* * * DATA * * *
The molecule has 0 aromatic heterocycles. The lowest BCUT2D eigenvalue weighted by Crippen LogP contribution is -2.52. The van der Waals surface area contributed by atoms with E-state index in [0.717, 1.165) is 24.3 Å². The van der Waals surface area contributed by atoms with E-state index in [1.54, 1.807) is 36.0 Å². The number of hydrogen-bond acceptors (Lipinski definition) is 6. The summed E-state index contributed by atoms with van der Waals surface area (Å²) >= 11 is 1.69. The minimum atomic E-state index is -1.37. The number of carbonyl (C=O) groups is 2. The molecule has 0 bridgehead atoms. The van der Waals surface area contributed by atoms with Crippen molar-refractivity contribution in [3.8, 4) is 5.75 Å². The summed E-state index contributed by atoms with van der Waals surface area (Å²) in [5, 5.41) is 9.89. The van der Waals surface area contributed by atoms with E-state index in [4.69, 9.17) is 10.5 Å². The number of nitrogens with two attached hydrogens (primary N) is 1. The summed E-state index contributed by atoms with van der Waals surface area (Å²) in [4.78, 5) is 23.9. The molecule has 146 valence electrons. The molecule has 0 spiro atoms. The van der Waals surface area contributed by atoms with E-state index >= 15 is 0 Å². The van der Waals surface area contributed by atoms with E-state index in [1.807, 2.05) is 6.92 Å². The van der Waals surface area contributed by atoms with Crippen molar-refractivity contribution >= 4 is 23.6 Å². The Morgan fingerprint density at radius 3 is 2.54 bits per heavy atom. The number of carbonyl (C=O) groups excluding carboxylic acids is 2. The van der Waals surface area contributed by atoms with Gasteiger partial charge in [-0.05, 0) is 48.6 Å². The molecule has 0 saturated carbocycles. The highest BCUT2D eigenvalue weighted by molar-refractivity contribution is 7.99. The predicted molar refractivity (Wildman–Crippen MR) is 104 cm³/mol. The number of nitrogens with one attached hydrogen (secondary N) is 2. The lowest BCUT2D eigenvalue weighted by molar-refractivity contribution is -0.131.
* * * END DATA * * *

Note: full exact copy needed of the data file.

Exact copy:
The molecule has 0 aromatic heterocycles. The lowest BCUT2D eigenvalue weighted by Crippen LogP contribution is -2.52. The van der Waals surface area contributed by atoms with E-state index in [0.717, 1.165) is 24.3 Å². The van der Waals surface area contributed by atoms with E-state index in [1.54, 1.807) is 36.0 Å². The number of hydrogen-bond acceptors (Lipinski definition) is 6. The summed E-state index contributed by atoms with van der Waals surface area (Å²) >= 11 is 1.69. The minimum atomic E-state index is -1.37. The number of carbonyl (C=O) groups is 2. The molecule has 0 bridgehead atoms. The van der Waals surface area contributed by atoms with Crippen molar-refractivity contribution in [3.8, 4) is 5.75 Å². The summed E-state index contributed by atoms with van der Waals surface area (Å²) in [5, 5.41) is 9.89. The van der Waals surface area contributed by atoms with E-state index in [4.69, 9.17) is 10.5 Å². The number of nitrogens with two attached hydrogens (primary N) is 1. The summed E-state index contributed by atoms with van der Waals surface area (Å²) in [4.78, 5) is 23.9. The molecule has 146 valence electrons. The molecule has 0 spiro atoms. The van der Waals surface area contributed by atoms with E-state index >= 15 is 0 Å². The van der Waals surface area contributed by atoms with E-state index in [1.807, 2.05) is 6.92 Å². The van der Waals surface area contributed by atoms with Crippen molar-refractivity contribution >= 4 is 23.6 Å². The Morgan fingerprint density at radius 3 is 2.54 bits per heavy atom. The number of carbonyl (C=O) groups excluding carboxylic acids is 2. The van der Waals surface area contributed by atoms with Gasteiger partial charge in [-0.05, 0) is 48.6 Å². The molecule has 0 saturated carbocycles. The highest BCUT2D eigenvalue weighted by molar-refractivity contribution is 7.99. The predicted molar refractivity (Wildman–Crippen MR) is 104 cm³/mol. The number of nitrogens with one attached hydrogen (secondary N) is 2. The lowest BCUT2D eigenvalue weighted by molar-refractivity contribution is -0.131.